Check it out if the resistor chart above isn’t quite what you need.

L pad calculator main image
Speaker L-Pad Calculator
Hi there! You can use my L-pad calculator to get the speaker resistor values you need. With it you can: Easily compute the resistor…
READ MORE »

How big of a resistor do you need with a tweeter?

Audio power resistor examples

Examples of power resistors that work fine for tweeter attenuation use. You’ll usually find the wire-wound type but also sometimes the metal chassis form, too. Both work great and can handle much more power than standard electronic use resistors.

Tweeters need resistors with sufficient power ratings in order to handle the heat they’ll build up since they reduce volume by “blocking” (reducing) power sent to the tweeter.

As a general rule, if using a single resistor for the series or parallel part of an L-pad circuit, use one at least 1/2 the power rating of the tweeter or power output of your amp you plan to use. For average use, a 25W resistor works well.

If you’re combining resistors in order to get the resistance you need, you could also use 15W rated parts. Those are commonly found when shopping too. 

Example of standard electronic axial resistor

Standard resistors like this are used for electronics and aren’t ok for using with tweeters. They’re not available in power rating styles that can handle audio power levels. Most are only 1/8W to 1/2W at most.

Don’t use standard electronics resistors, however, as they’re not designed to handle the power seen from an amplifier for speaker systems. It’s possible for them to burn up due to the extreme heat they can build up.

Which wire does the resistor go to on a tweeter?

Resistors aren’t polarized – either wire (lead) can go towards the tweeter, so don’t worry. That’s different from components like diodes and LEDs which have a single direction of current flow and have to be wired a specific way.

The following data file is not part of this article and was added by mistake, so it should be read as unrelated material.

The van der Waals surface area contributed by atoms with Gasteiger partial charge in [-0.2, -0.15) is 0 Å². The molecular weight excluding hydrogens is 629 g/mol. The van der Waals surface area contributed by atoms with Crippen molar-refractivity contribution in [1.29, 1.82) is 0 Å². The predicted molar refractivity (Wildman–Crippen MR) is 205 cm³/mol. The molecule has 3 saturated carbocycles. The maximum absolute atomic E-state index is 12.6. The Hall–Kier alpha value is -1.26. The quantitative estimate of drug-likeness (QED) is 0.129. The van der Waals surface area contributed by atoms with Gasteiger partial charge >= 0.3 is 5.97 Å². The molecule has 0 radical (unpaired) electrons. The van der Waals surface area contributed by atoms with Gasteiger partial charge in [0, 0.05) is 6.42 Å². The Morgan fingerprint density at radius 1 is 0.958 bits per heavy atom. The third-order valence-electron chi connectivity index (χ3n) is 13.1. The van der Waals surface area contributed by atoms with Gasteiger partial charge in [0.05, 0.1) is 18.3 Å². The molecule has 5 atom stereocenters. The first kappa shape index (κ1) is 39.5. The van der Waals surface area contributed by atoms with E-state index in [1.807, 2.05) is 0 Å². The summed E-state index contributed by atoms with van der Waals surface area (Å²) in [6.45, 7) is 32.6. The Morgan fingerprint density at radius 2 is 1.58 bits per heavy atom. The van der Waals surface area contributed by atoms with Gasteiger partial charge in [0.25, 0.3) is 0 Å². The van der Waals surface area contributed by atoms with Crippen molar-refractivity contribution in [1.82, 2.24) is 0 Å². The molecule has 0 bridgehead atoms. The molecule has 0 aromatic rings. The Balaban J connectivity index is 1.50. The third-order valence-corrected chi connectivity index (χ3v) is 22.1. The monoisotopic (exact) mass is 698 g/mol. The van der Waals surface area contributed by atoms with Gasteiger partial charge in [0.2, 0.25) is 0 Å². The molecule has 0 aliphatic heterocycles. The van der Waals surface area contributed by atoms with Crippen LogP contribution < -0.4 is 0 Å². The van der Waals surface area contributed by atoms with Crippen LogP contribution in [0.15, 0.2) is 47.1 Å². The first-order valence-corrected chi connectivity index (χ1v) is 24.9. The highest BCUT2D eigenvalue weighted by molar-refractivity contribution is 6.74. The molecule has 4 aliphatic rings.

Where to buy the parts + keeping costs low

Image showing online retailer selection of audio resistors

There are some great places to buy audio resistors online if you’re located in the United States. If you’re not, you should still be able to find suppliers of electronic components including audio power resistors. You’ll get the best deal and keep a budget spending limit if you shop carefully.

Unfortunately, the days of being able to go down to your local Radio Shack and buy parts are long gone, at least for most of us here in the USA. To make matters worse, Fry’s Electronics, an electronics retailer, seems to be in terrible business condition and closing stores, in fact.

(Note that you might be able to find enough resistors at Fry’s or another local retailer if you’re lucky). 

Normally, however, unless it’s urgent I buy muy tweeter resistors and resistors for building speaker crossovers from one of a few places:

  • PartsExpress.com – A great company with a nice selection of affordable parts, speakers, audio electronics, and much more. Recommended! (I’ve bought tweeter resistors there several times)
  • Ebay – Not always great, but for typical resistor values it’s possible to get a good deal on a multi-pack set of resistors from a USA supplier.
  • Amazon.com – Ok, depending on the supplier. Power resistors at Amazon are affordable and some but not all are USA-based sellers.

In all cases, I would recommend starting with PartsExpress.com’s resistor selection here.

One of my UK readers mentioned he found some for his project from BlueAran.co.uk.

How much do tweeter resistors cost?

You can expect to pay anywhere from around $.80 each to about $1 each when priced affordably, or around $4-$5 for a pair or for 4 in some cases.

25W resistors do cost slightly more than their lower power counterparts, but not by too much. Usually, though, they’re either sold in singles or pairs while it can be easier to find smaller power rated ones in sets of 4 or 5.

Where to use tweeter volume resistors with crossovers

Where to use tweeter resistors with crossovers diagram

When using a resistor network to reduce tweeter volume & crossovers are used, it’s super-important to use them in the right place.

As I mentioned earlier, it’s very important to use tweeter resistor networks (L-pads) in the right place.

Crossovers are designed to work based on the speaker load connected to them. Changing the speaker impedance can have a big impact on how they work and how the sound you’ll get.

For example, if you’re using a car speaker crossover designed for 4 ohm speakers and insert a single resistor (let’s say a 4 ohm, for example) to reduce tweeter volume, the crossover frequency will change radically. It would go up 2x as high in fact in this example.

L-pads & L-pad resistor networks take this into account and create the same resistance so the crossover can work as expected. However, it’s also important to use it properly.

Remember that you should always use an L-pad or resistor network between the speaker crossover and the tweeter.

Additional reading & speaker tools to help

Want to learn more about speaker topics? Here are some other great articles I’ve created to help:

Your comments are welcome!